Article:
• Should institutions based on belief be restricted?  I generally support the right of people with like-minded beliefs to associate.  My main grounds for restricting such institutions was to prevent them limiting people’s interaction with different-minded individuals, and to prevent them gathering sufficient power that they end up using that power to limit alternative view points.

In these examples, I haven’t given any clear-cut or easy answers: I think it will always be a matter of significant weighing-up of conflicting rights, and making judgement, doing the best we can.  But I’d rather recognise that, than hide the complexity with easy but flawed snap judgements.

Judging Others

One of the joys of writing a blog is the opportunity and challenge to think through, and gather my thoughts on topics that I care about.  You might think, from the fact I have a blog, that I have clear views I want to share – but in reality, what appears in my published version is often significantly different from what I thought I wanted to say.  The act of writing it down forces me to recognise unintended assumptions and weak logic, and hopefully come to a fairer conclusion.  For me it is definitely worth the time it takes to write each post.  

I’ve enjoyed writing about inequality for the past few posts, and I can guarantee I’ll be back onto it.  But in the meantime I had a few topics that needed some deep thought, so I thought they’d be the focus of my next few posts – I hope you’ll indulge me.  

It probably makes it even worse that I can’t remember what had angered me.  But I distinctly remember thinking: “I hate Neighbourhood Watch type people – they’re all so judgemental and hypocritical!”

To be fair to me, I realised within seconds the incredible hypocrisy in the statement.  But the fact is, I did think it.

The point of this confession is firstly, to highlight that I sometimes do, say or think things I later feel I shouldn’t have (a book I’m reading calls this the ‘Human Propensity to F*** Things Up’, which seems pretty appropriate).  And secondly, that despite spending so much of my time judging others, I don’t do it in a very rational (or fair) way.

We don’t know what other people are thinking when they say or do something.  So we usually just make an assumption.  That assumption will generally be more influenced by what we think of that person (including whether they are on ‘our side’) than on what they have said or done, or how likely any particular assumption is.

This contributes to and is in turn caused by political and social polarisation, in which those on the other side are malicious, inhumane, incompetent liars, while those on our side (including ourself) are demonstrating superhuman compassion and virtue whatever the outcome.  I only need to take a look at my Facebook feed to see this played out.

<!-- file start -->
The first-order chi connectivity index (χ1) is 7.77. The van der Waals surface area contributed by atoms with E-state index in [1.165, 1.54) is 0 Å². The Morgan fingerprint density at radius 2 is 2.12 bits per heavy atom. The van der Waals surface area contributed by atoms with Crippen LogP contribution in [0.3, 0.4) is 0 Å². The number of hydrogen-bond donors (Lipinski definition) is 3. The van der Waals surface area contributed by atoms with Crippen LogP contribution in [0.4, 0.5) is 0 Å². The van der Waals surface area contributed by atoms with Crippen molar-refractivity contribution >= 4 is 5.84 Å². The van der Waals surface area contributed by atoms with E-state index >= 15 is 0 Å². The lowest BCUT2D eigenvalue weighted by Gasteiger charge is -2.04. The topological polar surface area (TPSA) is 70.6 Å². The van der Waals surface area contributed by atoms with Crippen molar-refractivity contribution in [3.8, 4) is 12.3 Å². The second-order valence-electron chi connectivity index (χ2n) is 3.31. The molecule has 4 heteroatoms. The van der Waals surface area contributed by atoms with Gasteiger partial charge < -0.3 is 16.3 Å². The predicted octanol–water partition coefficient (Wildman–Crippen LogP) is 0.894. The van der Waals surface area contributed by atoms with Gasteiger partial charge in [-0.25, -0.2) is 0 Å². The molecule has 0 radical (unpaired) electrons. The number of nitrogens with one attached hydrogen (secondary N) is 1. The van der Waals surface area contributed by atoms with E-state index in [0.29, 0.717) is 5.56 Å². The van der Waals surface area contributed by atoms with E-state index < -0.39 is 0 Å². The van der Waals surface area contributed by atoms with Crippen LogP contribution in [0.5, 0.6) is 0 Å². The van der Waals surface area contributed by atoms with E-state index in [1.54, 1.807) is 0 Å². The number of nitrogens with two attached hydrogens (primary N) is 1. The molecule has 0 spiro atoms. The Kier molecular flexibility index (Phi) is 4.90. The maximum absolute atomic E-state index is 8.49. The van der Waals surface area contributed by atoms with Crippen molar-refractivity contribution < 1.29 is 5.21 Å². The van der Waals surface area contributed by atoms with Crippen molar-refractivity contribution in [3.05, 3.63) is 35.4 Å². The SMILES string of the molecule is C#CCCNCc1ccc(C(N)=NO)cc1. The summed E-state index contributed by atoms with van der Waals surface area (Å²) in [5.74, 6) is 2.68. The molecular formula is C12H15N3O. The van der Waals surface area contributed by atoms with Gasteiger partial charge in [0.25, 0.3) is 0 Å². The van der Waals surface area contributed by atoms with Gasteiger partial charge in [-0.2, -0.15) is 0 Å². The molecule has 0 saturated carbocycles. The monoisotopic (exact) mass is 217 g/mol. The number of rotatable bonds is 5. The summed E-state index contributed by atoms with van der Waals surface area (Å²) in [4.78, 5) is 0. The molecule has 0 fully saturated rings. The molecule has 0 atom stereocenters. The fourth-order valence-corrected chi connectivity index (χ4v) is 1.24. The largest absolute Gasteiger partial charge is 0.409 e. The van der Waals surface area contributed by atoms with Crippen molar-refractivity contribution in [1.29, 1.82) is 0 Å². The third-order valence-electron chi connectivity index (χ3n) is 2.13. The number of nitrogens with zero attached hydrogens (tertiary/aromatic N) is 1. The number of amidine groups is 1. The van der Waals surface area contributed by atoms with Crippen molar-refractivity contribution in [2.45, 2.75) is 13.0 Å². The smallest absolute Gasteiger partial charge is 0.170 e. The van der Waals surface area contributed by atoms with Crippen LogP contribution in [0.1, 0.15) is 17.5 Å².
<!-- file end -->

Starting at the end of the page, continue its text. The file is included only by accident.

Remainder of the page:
Isn’t it far more likely that we’re all just human, with far more in common than dividing us?  We all have failings: for example, procrastinating, not caring about things we should, avoiding difficult situations, lying to ourselves and others, or being aggressive or selfish at times.  We wouldn’t be human if we didn’t.  But, being human also makes us want to connect and care about others, to challenge ourselves and to want to improve ourselves and the world around us.

So, my challenge (to myself, and anyone else that feels the need) is to be more mindful when observing other people and fairer in judging – recognising they are human, with virtues and flaws in constant conflict, and that there’s an awful lot in any given instant that we shouldn’t assume about their intentions.

Minimum Wages

I was asked, in a comment in last week’s blog post, what I thought of the concept of a minimum wage. I briefly answered, with a disclaimer that I didn’t think there was an easy answer, so thought it could be the topic of this week’s post.

I want to take a step back from the specific question of minimum wages and ask a few questions:

  • Firstly, I ask the question: how much do we need people to be receiving to survive?.  I’m going to assume that most of my readers could not live with this number being too low, taking into account ethical, empathetic or even self-interested grounds (fear of crime, etc).  We need to recognise that if this isn’t coming from employers, it will have to be coming from the state.
  • Next I ask: what do we want people, particularly those unable to get higher paid work, to be doing?  Ideally I would want them to choose (autonomously) to contribute in whichever way they could best – either through a job or community, or perhaps through improving their future ability to contribute, say by studying.
  • Finally I ask, to what extent should people’s need for income be met by state or employers? The trivial answer is that as much as possible should be paid by employers, but even this isn’t trivial: increasing how much the employer pays for an individual may lead to more people being unemployed and fully paid for by the state. Or it might make the work they are given less likely to lead to better paid work in future.  To be honest, I’m more relaxed about this question – I care far more about the first two questions.